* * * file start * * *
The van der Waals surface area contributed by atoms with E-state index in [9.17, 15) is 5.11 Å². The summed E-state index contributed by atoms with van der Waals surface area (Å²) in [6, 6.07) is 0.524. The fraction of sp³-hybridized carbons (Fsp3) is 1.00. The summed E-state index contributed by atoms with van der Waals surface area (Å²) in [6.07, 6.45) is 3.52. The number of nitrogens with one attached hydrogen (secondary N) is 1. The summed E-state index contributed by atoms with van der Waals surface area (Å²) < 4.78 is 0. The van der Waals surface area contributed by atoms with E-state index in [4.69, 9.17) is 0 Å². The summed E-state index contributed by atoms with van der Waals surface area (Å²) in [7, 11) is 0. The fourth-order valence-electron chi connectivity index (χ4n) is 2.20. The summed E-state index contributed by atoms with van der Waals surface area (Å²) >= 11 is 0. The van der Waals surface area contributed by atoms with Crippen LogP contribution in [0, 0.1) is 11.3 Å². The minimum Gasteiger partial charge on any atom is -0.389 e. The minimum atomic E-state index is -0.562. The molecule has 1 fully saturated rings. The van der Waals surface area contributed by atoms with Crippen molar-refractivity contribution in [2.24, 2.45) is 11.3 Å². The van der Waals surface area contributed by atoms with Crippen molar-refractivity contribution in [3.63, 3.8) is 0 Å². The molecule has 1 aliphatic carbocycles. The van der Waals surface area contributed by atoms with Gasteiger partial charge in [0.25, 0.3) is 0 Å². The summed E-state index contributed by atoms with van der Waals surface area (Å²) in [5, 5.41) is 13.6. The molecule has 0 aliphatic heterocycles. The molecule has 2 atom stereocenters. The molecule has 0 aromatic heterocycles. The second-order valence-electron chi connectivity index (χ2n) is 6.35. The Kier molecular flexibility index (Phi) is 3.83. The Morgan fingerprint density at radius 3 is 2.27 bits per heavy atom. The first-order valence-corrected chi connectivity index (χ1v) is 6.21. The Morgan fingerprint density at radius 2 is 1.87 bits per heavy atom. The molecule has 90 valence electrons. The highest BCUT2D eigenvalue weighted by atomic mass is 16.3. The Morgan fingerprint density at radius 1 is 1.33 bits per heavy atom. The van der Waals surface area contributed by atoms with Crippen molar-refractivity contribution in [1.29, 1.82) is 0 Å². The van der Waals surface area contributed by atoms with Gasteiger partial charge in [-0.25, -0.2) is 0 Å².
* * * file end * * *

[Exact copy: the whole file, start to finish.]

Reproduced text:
The van der Waals surface area contributed by atoms with E-state index in [9.17, 15) is 5.11 Å². The summed E-state index contributed by atoms with van der Waals surface area (Å²) in [6, 6.07) is 0.524. The fraction of sp³-hybridized carbons (Fsp3) is 1.00. The summed E-state index contributed by atoms with van der Waals surface area (Å²) in [6.07, 6.45) is 3.52. The number of nitrogens with one attached hydrogen (secondary N) is 1. The summed E-state index contributed by atoms with van der Waals surface area (Å²) < 4.78 is 0. The van der Waals surface area contributed by atoms with E-state index in [4.69, 9.17) is 0 Å². The summed E-state index contributed by atoms with van der Waals surface area (Å²) in [7, 11) is 0. The fourth-order valence-electron chi connectivity index (χ4n) is 2.20. The summed E-state index contributed by atoms with van der Waals surface area (Å²) >= 11 is 0. The van der Waals surface area contributed by atoms with Crippen LogP contribution in [0, 0.1) is 11.3 Å². The minimum Gasteiger partial charge on any atom is -0.389 e. The minimum atomic E-state index is -0.562. The molecule has 1 fully saturated rings. The van der Waals surface area contributed by atoms with Crippen molar-refractivity contribution in [2.24, 2.45) is 11.3 Å². The van der Waals surface area contributed by atoms with Crippen molar-refractivity contribution in [3.63, 3.8) is 0 Å². The molecule has 1 aliphatic carbocycles. The van der Waals surface area contributed by atoms with Gasteiger partial charge in [0.25, 0.3) is 0 Å². The summed E-state index contributed by atoms with van der Waals surface area (Å²) in [5, 5.41) is 13.6. The molecule has 0 aliphatic heterocycles. The molecule has 2 atom stereocenters. The molecule has 0 aromatic heterocycles. The second-order valence-electron chi connectivity index (χ2n) is 6.35. The Kier molecular flexibility index (Phi) is 3.83. The Morgan fingerprint density at radius 3 is 2.27 bits per heavy atom. The first-order valence-corrected chi connectivity index (χ1v) is 6.21. The Morgan fingerprint density at radius 2 is 1.87 bits per heavy atom. The molecule has 90 valence electrons. The highest BCUT2D eigenvalue weighted by atomic mass is 16.3. The Morgan fingerprint density at radius 1 is 1.33 bits per heavy atom. The van der Waals surface area contributed by atoms with Crippen molar-refractivity contribution in [1.29, 1.82) is 0 Å². The van der Waals surface area contributed by atoms with Gasteiger partial charge in [-0.25, -0.2) is 0 Å².